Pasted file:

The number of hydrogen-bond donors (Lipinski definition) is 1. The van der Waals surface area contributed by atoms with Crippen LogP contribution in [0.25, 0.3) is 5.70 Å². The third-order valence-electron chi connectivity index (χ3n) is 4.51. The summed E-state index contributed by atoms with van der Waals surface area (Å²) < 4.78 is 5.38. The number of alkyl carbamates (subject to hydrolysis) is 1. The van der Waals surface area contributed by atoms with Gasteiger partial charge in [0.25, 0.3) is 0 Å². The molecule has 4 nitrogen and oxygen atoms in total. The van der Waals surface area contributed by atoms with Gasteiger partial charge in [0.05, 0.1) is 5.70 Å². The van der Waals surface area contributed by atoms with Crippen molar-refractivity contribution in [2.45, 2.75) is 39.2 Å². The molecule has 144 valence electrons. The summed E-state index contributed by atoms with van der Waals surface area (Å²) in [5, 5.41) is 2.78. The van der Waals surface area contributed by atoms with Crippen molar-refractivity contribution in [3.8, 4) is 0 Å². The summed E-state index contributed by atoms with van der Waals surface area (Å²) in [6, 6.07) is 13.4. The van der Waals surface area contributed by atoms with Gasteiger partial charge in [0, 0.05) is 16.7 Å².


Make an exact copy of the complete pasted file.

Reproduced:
The number of hydrogen-bond donors (Lipinski definition) is 1. The van der Waals surface area contributed by atoms with Crippen LogP contribution in [0.25, 0.3) is 5.70 Å². The third-order valence-electron chi connectivity index (χ3n) is 4.51. The summed E-state index contributed by atoms with van der Waals surface area (Å²) < 4.78 is 5.38. The number of alkyl carbamates (subject to hydrolysis) is 1. The van der Waals surface area contributed by atoms with Gasteiger partial charge in [0.25, 0.3) is 0 Å². The molecule has 4 nitrogen and oxygen atoms in total. The van der Waals surface area contributed by atoms with Gasteiger partial charge in [0.05, 0.1) is 5.70 Å². The van der Waals surface area contributed by atoms with Crippen molar-refractivity contribution in [2.45, 2.75) is 39.2 Å². The molecule has 144 valence electrons. The summed E-state index contributed by atoms with van der Waals surface area (Å²) in [5, 5.41) is 2.78. The van der Waals surface area contributed by atoms with Crippen molar-refractivity contribution in [3.8, 4) is 0 Å². The summed E-state index contributed by atoms with van der Waals surface area (Å²) in [6, 6.07) is 13.4. The van der Waals surface area contributed by atoms with Gasteiger partial charge in [0, 0.05) is 16.7 Å².